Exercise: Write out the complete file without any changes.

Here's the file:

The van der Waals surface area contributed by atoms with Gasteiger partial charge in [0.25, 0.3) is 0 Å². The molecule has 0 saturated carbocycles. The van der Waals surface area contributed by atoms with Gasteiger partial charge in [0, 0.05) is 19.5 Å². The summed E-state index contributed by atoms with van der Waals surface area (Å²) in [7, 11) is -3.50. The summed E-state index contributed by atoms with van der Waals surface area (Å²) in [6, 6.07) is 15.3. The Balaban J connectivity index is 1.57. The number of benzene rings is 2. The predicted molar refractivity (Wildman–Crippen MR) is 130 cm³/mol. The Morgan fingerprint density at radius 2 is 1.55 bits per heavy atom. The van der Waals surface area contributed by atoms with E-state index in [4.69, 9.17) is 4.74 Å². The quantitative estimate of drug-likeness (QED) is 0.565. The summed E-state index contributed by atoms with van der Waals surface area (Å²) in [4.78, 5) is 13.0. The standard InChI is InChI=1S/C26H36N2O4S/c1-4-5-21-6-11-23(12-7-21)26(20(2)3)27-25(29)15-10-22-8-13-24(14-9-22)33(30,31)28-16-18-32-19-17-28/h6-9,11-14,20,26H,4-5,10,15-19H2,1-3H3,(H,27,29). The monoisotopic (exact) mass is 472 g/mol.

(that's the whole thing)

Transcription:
The van der Waals surface area contributed by atoms with Gasteiger partial charge in [0.25, 0.3) is 0 Å². The molecule has 0 saturated carbocycles. The van der Waals surface area contributed by atoms with Gasteiger partial charge in [0, 0.05) is 19.5 Å². The summed E-state index contributed by atoms with van der Waals surface area (Å²) in [7, 11) is -3.50. The summed E-state index contributed by atoms with van der Waals surface area (Å²) in [6, 6.07) is 15.3. The Balaban J connectivity index is 1.57. The number of benzene rings is 2. The predicted molar refractivity (Wildman–Crippen MR) is 130 cm³/mol. The Morgan fingerprint density at radius 2 is 1.55 bits per heavy atom. The van der Waals surface area contributed by atoms with E-state index in [4.69, 9.17) is 4.74 Å². The quantitative estimate of drug-likeness (QED) is 0.565. The summed E-state index contributed by atoms with van der Waals surface area (Å²) in [4.78, 5) is 13.0. The standard InChI is InChI=1S/C26H36N2O4S/c1-4-5-21-6-11-23(12-7-21)26(20(2)3)27-25(29)15-10-22-8-13-24(14-9-22)33(30,31)28-16-18-32-19-17-28/h6-9,11-14,20,26H,4-5,10,15-19H2,1-3H3,(H,27,29). The monoisotopic (exact) mass is 472 g/mol.